• Last wave of snow deposited 5-10 inches of dry, low density snow on top of existing storm layer. 
    • Storm totals equal 2 to 3 feet on top of old snow surfaces. Areas below 6,500 feet, storm snow fell on mostly bare ground. 
    • New snow is right side up. I could not find good evidence of the storm slab problem below and near treeline.
    • Evidence of previous wind loading was observed near and above treeline. Wind drifts were 3 to 5 feet deep. Copius amounts of fresh, low density snow is available for new wind transport.
    • Visibility was and has been very poor above 8,000 feet. Above treeline and alpine terrain, conditions and stability is uncertain. 
    • No natural avalanches have been observed yet. 
    • Winds were eerily calm. A light wind could be felt out of the south and picked up in the late afternoon below treeline. Numerous showers brought periods of intense snowfall throughout the day.

     

    Weather and Current Conditions

    Weather Summary

    A WINTER WEATHER ADVISORY is in effect from 4 AM until 10 PM PST this evening for Mount Shasta... Additional snow accumulations of 3 to 6 inches over the mountains with localized amounts of up to 9 inches are possible today. A cold upper level trough is centered along the Oregon coast and will linger today with isolated to numerous snow showers. Favorable upslope southerly flow will veer to westerly throughout the day. Showers will taper off later tonight and a few light flurries are possible Sunday, mainly over higher terrain. Dry and warmer weather develops next week. By Wednesday, a broad trough will approach from the W/SW and a shift back to wet weather is likely.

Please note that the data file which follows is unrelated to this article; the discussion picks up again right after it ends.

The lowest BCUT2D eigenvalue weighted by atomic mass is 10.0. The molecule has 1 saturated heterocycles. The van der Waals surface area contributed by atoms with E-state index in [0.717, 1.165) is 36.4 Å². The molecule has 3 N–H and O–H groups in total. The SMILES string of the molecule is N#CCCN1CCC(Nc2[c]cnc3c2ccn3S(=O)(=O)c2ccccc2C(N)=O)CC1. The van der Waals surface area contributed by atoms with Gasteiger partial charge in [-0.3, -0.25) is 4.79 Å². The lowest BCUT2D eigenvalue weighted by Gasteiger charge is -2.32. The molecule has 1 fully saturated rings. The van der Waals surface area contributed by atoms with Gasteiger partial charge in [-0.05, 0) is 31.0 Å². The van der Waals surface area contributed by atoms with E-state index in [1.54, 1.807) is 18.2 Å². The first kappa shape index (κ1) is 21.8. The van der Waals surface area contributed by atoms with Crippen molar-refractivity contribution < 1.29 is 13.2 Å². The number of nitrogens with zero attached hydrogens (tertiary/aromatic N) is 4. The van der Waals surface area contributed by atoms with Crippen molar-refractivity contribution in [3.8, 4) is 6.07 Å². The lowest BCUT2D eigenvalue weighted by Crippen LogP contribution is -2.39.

24 Hour Weather Station Data @ 3:00 AM

    Weather Station Temp (°F) Wind (mi/hr) Snow (in) Comments
    Cur Min Max Avg Avg Max Gust Dir Depth New Water Equivalent Settlement
    Mt. Shasta City (3540 ft) 32 28 36 31.5 4 ESE
    Sand Flat (6750 ft) station down
    Ski Bowl (7600 ft) 8.5 4.5 33 14.5 66.5 8 0.24 1.5
    Gray Butte (8000 ft) 9.5 5.5 19 12 8 25 SSE
    Castle Lake (5870 ft) 17 12.5 22.5 18 35 5.5 1
    Mount Eddy (6509 ft) 10 10 19.5 15.5 1 12 SW 50 6.5 1.5
    Ash Creek Bowl (7250 ft) station down
    Ash Creek Ridge (7895 ft) station down

    Two Day Mountain Weather Forecast

    Produced in partnership with the Medford NWS

    For 7000 ft to 9000 ft
      Saturday Saturday Night Sunday
    Weather Widespread snow showers, chance of snow 80% Mostly cloudy, show showers. Chance of snow 70% Partly sunny with a 30% chance of snow showers.
    Temperature (°F) 25 16 27
    Wind Direction S S S
    Wind Speed (mi/hr) 5-10 mi/hr 0-5 mi/hr 0-5 mi/hr
    Expected Snowfall (in) 3-6 1-2 0-1
    For 9000 ft to 11000 ft
      Saturday Saturday Night Sunday
    Weather Widespread snow showers. Breezy. Chance of precipitation is 80%. Snow showers. Chance of precipitation is 90%. Partly sunny and cold. Chance of precipitation is 30%.
    Temperature (°F) 7 5 11
    Wind Direction SW W W
    Wind Speed (mi/hr) 10-20 mi/hr 5-10 mi/hr 5-10 mi/hr
    Expected Snowfall (in) 4-8 1-3 0-.5

    Season Precipitation for Mount Shasta City

    Period Measured (in) Normal (in) Percent of Normal (%)
    From Oct 1, 2017 (the wet season) 12.20 30.03 41
    Month to Date (since Dec 1, 2018) 1.31 0.53 247
    Year to Date (since Jan 1, 2018) 6.37 14.82 43

    Disclaimer

    This advisory does not apply to Ski Areas or Highways and is for the Mount Shasta, Castle Lake and Mount Eddy backcountry. Use this information for guidance only. You may find different conditions in the backcountry and should travel accordingly. This advisory expires on midnight of the date it was posted unless otherwise noted.